LOST, loose and lonely athletes weren’t the only recurring theme in the recently released probes of Australia’s dysfunctional Olympic swimming team. Highlighted several times in Doctor Pippa Grange’s Bluestone Review was a startling absence of leadership that pointed to major failings of national coaches.
Among Doctor Grange’s recommendations was that Swimming Australia invest in an “intensive coach-the-coach leadership program” that would see the team’s big boss, Leigh Nugent, tutored by an “industry expert” for a minimum of three months.
The Australian Sports Commission also recognised the benefit of coaching coaches when it released its masterplan to rectify the nation’s deteriorating performance in international sport last November it. A priority outlined in the ‘Winning Edge’ blueprint was increased investment into coaches and high performance personnel, and the establishment of a very modern sounding “new cross-sport centre for performance coaching and leadership” designed to encourage information sharing across sports and raise the standard of those working in the industry.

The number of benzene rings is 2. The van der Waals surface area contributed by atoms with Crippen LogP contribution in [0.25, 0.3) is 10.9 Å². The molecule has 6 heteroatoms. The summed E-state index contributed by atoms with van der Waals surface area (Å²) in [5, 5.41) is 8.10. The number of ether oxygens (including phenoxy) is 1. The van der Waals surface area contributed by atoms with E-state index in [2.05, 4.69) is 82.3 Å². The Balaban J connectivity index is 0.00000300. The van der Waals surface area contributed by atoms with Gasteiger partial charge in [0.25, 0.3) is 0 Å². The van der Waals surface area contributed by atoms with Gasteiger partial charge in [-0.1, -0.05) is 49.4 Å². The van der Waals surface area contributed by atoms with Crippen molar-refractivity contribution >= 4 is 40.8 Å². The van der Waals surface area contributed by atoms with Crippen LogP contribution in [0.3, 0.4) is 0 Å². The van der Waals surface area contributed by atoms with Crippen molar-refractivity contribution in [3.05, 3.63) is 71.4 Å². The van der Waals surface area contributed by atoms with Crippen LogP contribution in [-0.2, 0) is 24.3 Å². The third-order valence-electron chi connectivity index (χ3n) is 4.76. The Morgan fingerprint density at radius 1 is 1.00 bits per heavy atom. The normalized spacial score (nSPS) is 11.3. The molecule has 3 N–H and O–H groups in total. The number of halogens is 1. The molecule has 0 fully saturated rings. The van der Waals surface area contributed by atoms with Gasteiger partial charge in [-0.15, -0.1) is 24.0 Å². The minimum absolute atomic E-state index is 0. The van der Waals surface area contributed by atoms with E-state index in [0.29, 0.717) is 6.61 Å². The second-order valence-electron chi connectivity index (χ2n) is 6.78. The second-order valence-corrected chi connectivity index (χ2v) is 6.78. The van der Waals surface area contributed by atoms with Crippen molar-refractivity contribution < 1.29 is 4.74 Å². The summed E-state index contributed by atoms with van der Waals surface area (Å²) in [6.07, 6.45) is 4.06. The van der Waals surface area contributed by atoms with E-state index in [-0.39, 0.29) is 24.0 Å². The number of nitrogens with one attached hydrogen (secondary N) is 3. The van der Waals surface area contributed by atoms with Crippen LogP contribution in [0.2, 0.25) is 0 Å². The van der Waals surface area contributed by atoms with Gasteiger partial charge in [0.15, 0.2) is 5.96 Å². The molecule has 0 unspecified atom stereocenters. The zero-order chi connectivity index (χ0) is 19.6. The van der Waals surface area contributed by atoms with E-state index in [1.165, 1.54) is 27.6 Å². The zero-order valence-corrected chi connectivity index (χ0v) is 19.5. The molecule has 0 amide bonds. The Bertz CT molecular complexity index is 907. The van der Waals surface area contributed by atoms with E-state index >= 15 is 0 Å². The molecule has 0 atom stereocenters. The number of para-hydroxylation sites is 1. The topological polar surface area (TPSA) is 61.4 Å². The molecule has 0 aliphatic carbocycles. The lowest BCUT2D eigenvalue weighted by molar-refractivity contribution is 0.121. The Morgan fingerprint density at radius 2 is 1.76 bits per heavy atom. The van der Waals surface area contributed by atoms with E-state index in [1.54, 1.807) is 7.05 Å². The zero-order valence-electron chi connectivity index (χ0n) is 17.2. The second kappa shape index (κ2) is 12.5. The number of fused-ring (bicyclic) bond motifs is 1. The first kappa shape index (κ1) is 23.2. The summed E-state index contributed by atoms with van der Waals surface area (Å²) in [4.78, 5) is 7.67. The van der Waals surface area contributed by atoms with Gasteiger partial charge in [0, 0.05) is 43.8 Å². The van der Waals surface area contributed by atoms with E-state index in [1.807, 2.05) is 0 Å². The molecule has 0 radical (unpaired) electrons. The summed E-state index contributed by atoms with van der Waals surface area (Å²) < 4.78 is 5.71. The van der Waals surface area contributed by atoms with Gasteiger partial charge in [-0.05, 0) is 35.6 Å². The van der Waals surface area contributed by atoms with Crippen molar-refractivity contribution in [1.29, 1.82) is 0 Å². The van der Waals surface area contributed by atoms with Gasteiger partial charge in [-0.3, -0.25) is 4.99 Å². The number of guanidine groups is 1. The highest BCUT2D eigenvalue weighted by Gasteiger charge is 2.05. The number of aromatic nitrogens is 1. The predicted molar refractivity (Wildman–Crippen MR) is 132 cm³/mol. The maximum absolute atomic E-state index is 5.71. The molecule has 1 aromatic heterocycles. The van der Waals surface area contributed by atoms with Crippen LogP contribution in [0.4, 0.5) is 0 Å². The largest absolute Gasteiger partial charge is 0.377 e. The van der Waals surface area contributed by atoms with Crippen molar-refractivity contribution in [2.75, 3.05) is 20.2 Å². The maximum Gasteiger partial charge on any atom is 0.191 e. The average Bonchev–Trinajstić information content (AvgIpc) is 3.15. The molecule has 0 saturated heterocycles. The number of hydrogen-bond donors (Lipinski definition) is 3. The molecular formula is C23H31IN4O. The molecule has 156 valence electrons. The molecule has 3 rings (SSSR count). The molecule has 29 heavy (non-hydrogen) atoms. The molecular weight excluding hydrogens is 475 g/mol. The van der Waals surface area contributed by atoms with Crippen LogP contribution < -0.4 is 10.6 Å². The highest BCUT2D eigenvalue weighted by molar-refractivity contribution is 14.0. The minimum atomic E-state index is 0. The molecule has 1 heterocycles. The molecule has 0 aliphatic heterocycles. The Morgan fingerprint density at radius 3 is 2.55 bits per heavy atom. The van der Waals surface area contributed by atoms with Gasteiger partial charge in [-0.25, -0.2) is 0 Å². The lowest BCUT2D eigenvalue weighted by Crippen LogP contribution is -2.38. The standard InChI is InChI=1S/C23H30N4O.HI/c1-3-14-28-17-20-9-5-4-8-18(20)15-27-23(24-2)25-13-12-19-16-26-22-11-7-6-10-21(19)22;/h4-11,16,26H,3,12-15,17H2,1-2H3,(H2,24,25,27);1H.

Federal sport Minister Kate Lundy will announce on Thursday that the Australian Institute of Sport is ready for its first intake of coaches who are eager to be pupils again in order to become better teachers.
There are just 30 places – 15 for emerging coaches who will be trained over two years, and 15 for established high performance leaders from national sporting organisations who will be trained for a minimum of 12 months – for the program beginning in May that Senator Lundy is spruiking as “cutting edge”.
“A contemporary sports system is open to the ideas of coaches and high performance staff sharing knowledge,” Lundy said.
“There is no reason a cricket, football or netball coach or leader cannot learn valuable lessons from a swimming, rowing or athletics coach or vice versa.”
The successful candidates will be trained not only by the Melbourne Business School, but by the National Institute of Dramatic Art, and undertake programs the ASC says will be “thematic rather than discipline based, with content delivered via a series of face-to-face residential labs” and involve study tours and individual assessment.
Units for year one include ‘Maximising your Leadership Potential’ and ‘Strategic Thinking and Action’, to be run by the Melbourne Business School. The National Institute of Dramatic Art will run ‘Creating Excellent Communicators’ and ‘Communicating with Impact’ while other units, to be run by the AIS, will broach science (‘Maximising Altitude’), psychology (‘Mental Health First Aid’) and general wellbeing (‘Optimising Sleep for athletes and coaches’).
The original release of this article first appeared on the website of Hangzhou Night Net.